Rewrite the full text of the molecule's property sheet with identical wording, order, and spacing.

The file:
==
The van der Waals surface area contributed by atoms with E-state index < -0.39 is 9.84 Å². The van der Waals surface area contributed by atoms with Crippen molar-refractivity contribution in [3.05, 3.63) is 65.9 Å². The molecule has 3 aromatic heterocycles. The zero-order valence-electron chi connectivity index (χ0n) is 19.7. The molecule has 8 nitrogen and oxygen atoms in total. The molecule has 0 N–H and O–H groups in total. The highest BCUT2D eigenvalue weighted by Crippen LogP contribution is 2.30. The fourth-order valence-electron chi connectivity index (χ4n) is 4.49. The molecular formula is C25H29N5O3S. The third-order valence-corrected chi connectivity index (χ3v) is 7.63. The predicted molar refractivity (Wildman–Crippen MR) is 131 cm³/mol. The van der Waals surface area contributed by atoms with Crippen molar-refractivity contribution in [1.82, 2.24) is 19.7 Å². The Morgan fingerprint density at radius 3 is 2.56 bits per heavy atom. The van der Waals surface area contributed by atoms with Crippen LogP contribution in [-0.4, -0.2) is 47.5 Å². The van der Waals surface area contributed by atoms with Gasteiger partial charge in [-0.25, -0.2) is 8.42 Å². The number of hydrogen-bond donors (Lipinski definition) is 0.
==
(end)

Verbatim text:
The van der Waals surface area contributed by atoms with E-state index < -0.39 is 9.84 Å². The van der Waals surface area contributed by atoms with Crippen molar-refractivity contribution in [3.05, 3.63) is 65.9 Å². The molecule has 3 aromatic heterocycles. The zero-order valence-electron chi connectivity index (χ0n) is 19.7. The molecule has 8 nitrogen and oxygen atoms in total. The molecule has 0 N–H and O–H groups in total. The highest BCUT2D eigenvalue weighted by Crippen LogP contribution is 2.30. The fourth-order valence-electron chi connectivity index (χ4n) is 4.49. The molecular formula is C25H29N5O3S. The third-order valence-corrected chi connectivity index (χ3v) is 7.63. The predicted molar refractivity (Wildman–Crippen MR) is 131 cm³/mol. The van der Waals surface area contributed by atoms with Crippen molar-refractivity contribution in [1.82, 2.24) is 19.7 Å². The Morgan fingerprint density at radius 3 is 2.56 bits per heavy atom. The van der Waals surface area contributed by atoms with Crippen LogP contribution in [-0.4, -0.2) is 47.5 Å². The van der Waals surface area contributed by atoms with Gasteiger partial charge in [-0.25, -0.2) is 8.42 Å². The number of hydrogen-bond donors (Lipinski definition) is 0.